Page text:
Title: Code Name wa Sailor V
Alternate Titles: Кодовое имя: Сейлор Ви, コードネームはセーラーV, 美少女戰士·前傳, Code Name: Sailor V
Author & Artist: Takeuchi Naoko
Genre: Action, Adventure, Drama, Fantasy, Romance, Shoujo
Volumes: 03 Volumes (Complete), 02 Volumes (Omnibus)
Like Sailor Moon, Minako Aino is a normal 13-year old schoolgirl until a fateful day when a white cat introduces himself to her and tells her she has the power to transform into the hero, Sailor V. Using a magical pen to transform, Sailor V fights the evil agents of the Dark Agency as she strives to protect the earth. All information come from Manga Updates. This blog post will contain spoilers so please read after the cut if you’ve already read this manga.
This manga is the prequel to the all-famous franchise. Originally, it was supposed to be only a oneshot but Naoko decided to continue it as “Sailor Moon”.
But is it any good? Is it really worth the read to learn about Sailor Venus’s origins and why she managed to get Artemis?
Well, you won’t really miss much if you don’t. The manga was only supposed to be a oneshot after all, and it shows.
The battles itself are really episodic and really formulaic – Minako nearly falls into a villain’s trap where they’re to get human energy by manipulating means and she defeats them. Artemis tries to motivate her and Minako is rather mean towards him and all the while trying her best to avoid responsibility. She doesn’t relate as well as Usagi would later but it’s still rather enjoyable as Minako and Usagi are pretty alike.
Boy-crazy, bad grades in school, a ton of friends, but Minako’s way more athletic and way more into idols than Usagi. Minako, at least, takes her job seriously by the end when her memories of the past returned to her and takes things better in stride.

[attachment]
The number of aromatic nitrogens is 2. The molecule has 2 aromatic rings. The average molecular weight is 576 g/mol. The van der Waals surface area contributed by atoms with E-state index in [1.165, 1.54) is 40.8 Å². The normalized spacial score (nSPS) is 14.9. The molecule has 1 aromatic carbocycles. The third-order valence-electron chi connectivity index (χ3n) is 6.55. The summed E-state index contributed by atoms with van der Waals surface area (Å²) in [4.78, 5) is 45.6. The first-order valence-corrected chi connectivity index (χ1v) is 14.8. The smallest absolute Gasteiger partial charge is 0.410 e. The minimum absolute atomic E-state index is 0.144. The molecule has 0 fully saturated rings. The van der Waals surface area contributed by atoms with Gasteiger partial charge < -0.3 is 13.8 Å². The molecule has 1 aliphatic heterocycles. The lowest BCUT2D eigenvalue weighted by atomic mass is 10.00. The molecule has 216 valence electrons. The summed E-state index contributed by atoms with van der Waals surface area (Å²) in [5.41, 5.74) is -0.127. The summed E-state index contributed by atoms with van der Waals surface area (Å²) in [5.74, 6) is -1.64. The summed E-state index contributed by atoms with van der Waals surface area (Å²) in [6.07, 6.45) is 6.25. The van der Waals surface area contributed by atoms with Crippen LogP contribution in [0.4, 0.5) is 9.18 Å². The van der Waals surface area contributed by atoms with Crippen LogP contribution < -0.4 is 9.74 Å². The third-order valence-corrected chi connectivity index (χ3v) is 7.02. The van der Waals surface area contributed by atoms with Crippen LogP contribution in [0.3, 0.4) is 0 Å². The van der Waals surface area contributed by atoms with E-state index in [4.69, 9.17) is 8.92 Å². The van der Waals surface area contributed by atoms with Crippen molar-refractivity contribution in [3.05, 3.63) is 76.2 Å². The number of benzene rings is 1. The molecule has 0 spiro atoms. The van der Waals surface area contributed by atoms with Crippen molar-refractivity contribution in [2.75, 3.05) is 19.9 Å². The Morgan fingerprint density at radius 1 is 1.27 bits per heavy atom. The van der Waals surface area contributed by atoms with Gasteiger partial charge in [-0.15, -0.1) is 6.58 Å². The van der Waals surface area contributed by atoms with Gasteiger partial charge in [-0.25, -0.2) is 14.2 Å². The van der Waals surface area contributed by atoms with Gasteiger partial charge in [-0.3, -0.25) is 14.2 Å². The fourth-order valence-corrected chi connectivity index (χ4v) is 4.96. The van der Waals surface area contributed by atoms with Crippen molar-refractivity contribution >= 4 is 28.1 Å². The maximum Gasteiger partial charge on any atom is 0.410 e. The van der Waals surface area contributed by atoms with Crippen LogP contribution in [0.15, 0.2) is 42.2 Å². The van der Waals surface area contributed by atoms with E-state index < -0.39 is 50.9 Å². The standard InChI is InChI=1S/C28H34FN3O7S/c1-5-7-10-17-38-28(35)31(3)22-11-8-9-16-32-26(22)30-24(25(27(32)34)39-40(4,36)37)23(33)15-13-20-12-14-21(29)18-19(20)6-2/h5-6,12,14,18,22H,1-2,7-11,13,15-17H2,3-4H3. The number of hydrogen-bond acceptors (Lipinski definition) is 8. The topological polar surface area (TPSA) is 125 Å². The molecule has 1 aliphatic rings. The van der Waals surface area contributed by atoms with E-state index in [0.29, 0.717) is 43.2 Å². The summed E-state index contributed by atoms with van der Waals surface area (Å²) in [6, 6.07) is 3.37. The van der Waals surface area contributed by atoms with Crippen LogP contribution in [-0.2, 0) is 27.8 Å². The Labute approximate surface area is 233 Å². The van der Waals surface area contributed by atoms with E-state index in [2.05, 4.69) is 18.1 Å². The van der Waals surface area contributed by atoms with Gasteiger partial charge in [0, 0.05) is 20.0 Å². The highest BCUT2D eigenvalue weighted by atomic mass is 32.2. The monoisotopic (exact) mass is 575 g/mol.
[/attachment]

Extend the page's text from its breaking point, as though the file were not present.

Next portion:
When Artemis first shows up and gives Minako the power to become Sailor V, she just accepts it although she does say that she never said it was okay from time to time.
There is a sub-plot where the police wants to stop her from doing vigilante work (although, the superintendent general is a huge Sailor V fan and would rather recruit her) but it doesn’t really go anywhere other than mishaps here and there.
In the later chapters, they’re cast aside but Sailor V does join up in the end for part time, so I guess it worked for them in the end.
As for the art, it’s still very her unique style but there are a few problems in this manga, even though it’s an early work:
- The character models look almost exactly like the Senshi (although they do appear here and there as a teaser of what’s to come) and other side characters from “Sailor Moon”.
- Sometimes, Minako doesn’t even look like a middle school student (except for when she’s in disguise) – she either looks too old or too young. It’s rather jarring.
- Scenes are a little hard to tell – when things are serious, it can take the reader out when there’s chibis and it’s hard to tell if there’s certain scenes meant to be taken seriously or not. It’s a little hard to understand what’s going on in between scenes and even pages because of how mixed up everything is.
- The anatomy of the characters are off. Sometimes it just looks downright weird!
Granted, as mentioned before, this is her early work so hopefully it’s improved in her other manga. It is a little annoying, though, with all the side notes everywhere. Sometimes I would have to spend a little too much time on the page just to make sure I got every piece of text that’s on there. If there was a need for extra dialogue, though, it would have been better off using that for more exposition on Minako’s position.
For a prequel, it’s fine. It’s not really a must-read but if you’ve always wondered where Minako got her iconic red ribbon, how she became Sailor V, and to read some of her adventures, then it’s fun. It gets a little boring with the episodic fights and the clones of the “Sailor Moon” characters but if that doesn’t bother you at all, then sure – go right ahead and pick this up!